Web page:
It does these workflow management functions as well as or better than any of its competitors, and much like Slack it offers integration with other tools to fill in the gaps in what it can do. For Asana it’s storage, where it allows you to integrate with the likes of Dropbox and Google Drive, which may or may not be an issue for your business, but does in theory set it a little behind some other tools out there.

The best things about Asana are:

  • Well-designed for looks and usability
  • An industry leader for collaborative workflow management
  • Best tool for tracking and staying on top of tasks


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Another excellent all-round piece of collaboration software is Podio, from Citrix. It started life as a Danish product called Hoist, with founder Tommy Ahlers describing their ambitions for it to be ‘more than an online place to talk about work but a platform customers trust to actually help them work as teams to get work done – 24/7’. It had its full public launch as Podio in 2011 and was acquired by Citrix a year later after a hugely successful debut.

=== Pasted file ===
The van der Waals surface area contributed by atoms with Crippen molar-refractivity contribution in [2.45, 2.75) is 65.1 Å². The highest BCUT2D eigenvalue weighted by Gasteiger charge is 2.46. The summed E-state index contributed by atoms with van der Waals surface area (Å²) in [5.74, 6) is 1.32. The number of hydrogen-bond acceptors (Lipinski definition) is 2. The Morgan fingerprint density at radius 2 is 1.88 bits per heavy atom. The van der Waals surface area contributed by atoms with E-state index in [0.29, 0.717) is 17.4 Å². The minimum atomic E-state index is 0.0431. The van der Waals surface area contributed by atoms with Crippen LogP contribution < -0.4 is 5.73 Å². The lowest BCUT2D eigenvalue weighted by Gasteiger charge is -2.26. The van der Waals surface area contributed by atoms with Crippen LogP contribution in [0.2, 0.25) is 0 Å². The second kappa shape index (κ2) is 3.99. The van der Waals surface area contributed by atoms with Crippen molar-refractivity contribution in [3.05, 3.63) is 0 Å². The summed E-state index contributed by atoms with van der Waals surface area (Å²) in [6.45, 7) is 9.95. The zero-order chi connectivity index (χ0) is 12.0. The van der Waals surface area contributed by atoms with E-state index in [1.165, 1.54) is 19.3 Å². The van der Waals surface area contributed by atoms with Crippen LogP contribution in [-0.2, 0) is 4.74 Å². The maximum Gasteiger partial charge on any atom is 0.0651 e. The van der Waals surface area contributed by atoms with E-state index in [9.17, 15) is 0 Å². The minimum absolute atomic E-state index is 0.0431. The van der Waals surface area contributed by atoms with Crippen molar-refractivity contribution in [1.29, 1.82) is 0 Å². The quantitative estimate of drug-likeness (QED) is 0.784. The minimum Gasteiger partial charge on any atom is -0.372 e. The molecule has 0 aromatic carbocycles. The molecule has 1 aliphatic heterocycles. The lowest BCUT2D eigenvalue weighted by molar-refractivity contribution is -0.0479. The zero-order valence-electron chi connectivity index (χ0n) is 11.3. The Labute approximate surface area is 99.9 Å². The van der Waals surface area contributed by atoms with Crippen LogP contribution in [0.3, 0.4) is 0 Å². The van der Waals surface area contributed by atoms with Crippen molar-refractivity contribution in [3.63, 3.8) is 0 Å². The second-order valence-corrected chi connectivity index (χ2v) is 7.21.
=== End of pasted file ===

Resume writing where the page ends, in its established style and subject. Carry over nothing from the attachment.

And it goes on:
What it offers in particular is the ability to customize the experience more fully than you’ll find in any of the other major players in this field. You can set up your workspace with a simple drag and drop functionality to curate what aspects and tools will be useful for you and which ones aren’t necessary. The interface is user-friendly and deliberately familiar layout and colours for anyone who has used social media channels like Facebook and Twitter.

That social aspect is something Podio excels at, allowing you to use a chat app and direct messaging if you choose to, while its Apps Marketplace is full of tools that are self-explanatory for anyone with any kind of experience of using modern software. For those who are rather more advanced with coding, it’s also possible to create your own apps within Podio, adding to that customizable experience.